Police preview downtown real-time surveillance system
The St. Louis Metropolitan Police will get a new tool this summer to help battle crime. Media got a preview Thursday of the Real Time Crime Center, on the sixth floor of police headquarters at 1915 Olive.
"It's a great day for law enforcement, but a bad day for criminals," said police chief Sam Dotson. "The mayor has continually pushed me to find ways to keep this community safer. When we're up operationally, it'll be 24 hours a day. We'll have analysts here triaging calls, listening to police radio, listening to 911 calls, and being able to direct resources to ultimately catch the bad guys."
The city has been planning the Real Time Crime Center for two years -- it's modeled after similar programs in Kansas City, Mo., Memphis, Tenn., and Chicago. The first phase integrates 140 cameras, license plate readers and a gunshot detection tool, into a central location. A staff of eight police officers will then be able to send that information out to officers in real time via in-car computers.
"For officer safety, that's a really big deal," said Capt. Angela Coonce, the commander of the intelligence division. "Witness descriptions often vary greatly. If an officer’s responding to a shooting or a robbery. If that description’s off a little bit, that person could be stopping to talk to a suspect that we don’t know is a suspect that could be armed."
The city funded the $435,000 project using asset forfeiture dollars, federal grants and a donation from the St. Louis Police Foundation. Motorola donated about $400,000 worth of technical support and software.
"I'm thrilled," said Mayor Francis Slay. "This is state-of-the-art geochronology to help our police department do an even better job addressing crime and giving the POs the maximum amount of information so they can do their jobs better and make our neighborhoods safer."
The department has secured funding for the first three phases of the center. By this spring, the department wants to add dispatching capabilities, so analysts can send officers if they see crime occurring. Over the summer, the department wants to start integrating cameras owned by private companies into the system.
"Chicago has access to 10,000 cameras," Dotson said. "The city owns about 3,000 of them. We're talking to BJC, Ameren, Downtown Partnership, Central West End, about gaining access to their cameras. That's the smart way to do that, and the efficient way to do that."
The last phase, which is contingent on the passage of a bond issue, includes an expansion of a video wall at the center, an update of the department's record management system, and new software that would allow the analysts to better predict crime.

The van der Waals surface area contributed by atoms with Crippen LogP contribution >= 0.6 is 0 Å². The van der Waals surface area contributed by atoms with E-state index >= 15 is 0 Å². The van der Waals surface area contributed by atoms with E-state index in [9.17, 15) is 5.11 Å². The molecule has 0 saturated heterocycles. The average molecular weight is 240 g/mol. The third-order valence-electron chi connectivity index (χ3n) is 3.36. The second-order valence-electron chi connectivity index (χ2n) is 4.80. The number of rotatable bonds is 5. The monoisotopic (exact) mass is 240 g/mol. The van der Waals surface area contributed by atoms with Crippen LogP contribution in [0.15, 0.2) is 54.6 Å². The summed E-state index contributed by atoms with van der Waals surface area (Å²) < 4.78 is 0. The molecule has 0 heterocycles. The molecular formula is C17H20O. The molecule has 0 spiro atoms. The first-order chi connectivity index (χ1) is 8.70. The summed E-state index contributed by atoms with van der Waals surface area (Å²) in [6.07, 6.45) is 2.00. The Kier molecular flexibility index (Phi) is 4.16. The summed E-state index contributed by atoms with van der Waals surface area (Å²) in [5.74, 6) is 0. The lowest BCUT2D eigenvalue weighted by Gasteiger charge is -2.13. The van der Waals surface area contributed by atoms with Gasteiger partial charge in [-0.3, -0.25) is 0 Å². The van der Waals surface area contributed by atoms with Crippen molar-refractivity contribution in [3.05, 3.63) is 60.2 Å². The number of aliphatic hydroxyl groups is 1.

The center could eventually integrate tools like bait cars, red light cameras, and body and dash cameras.
Civil liberties concerns
An American Civil Liberties Union report released in October was sharply critical of the way the city was expanding its surveillance network, especially without public input or proper privacy protections in place. The city has since required departments with video systems to adopt policies governing the way the cameras can be used. All departments will also have to report annually the location and number of cameras, as well as any violation of the policies.
Both Chief Dotson and Mayor Slay were fairly dismissive of privacy concerns.
"Cameras are everywhere now," Slay said. "If we're going to address crime, we need to be out there as quick as possible, we need to get our officers as much information as possible so they can do their jobs better."
St. Louis isn't the first city to open a real-time intelligence center, Dotson added.
"Cameras in public space are a part of every day life," he said. "It's where we are. People that want to live in olden time and think Big Brother is peering over their shoulder, that's not what we're doing. The real world is this."
Civil liberties groups said the public had not had enough of a chance to weigh in on the new system.
"This is something that really impacts their day-to-day lives, and the fact that this is taking place without any public input is a real concern," said Jasmin Maurer of Drone-Free St. Louis. "I don't understand why they're afraid of asking the people what they want."
Any crime reduction from monitoring centers is quickly reversed, Maurer said, as criminals get used to the cameras and learn how to avoid them. She was also concerned by the push to include private cameras.
"They decide where they’re going to be, and then they decide where they want to watch it, and then the police monitor what the private companies think are concerns, instead of the people who live in the communities," Maurer said.
Most of the cameras the city can currently access are clustered in the central corridor, though some aldermen have installed their own. Dotson said the city will look to install additional cameras in key spots.
Follow Rachel Lippmann on Twitter: @rlippmann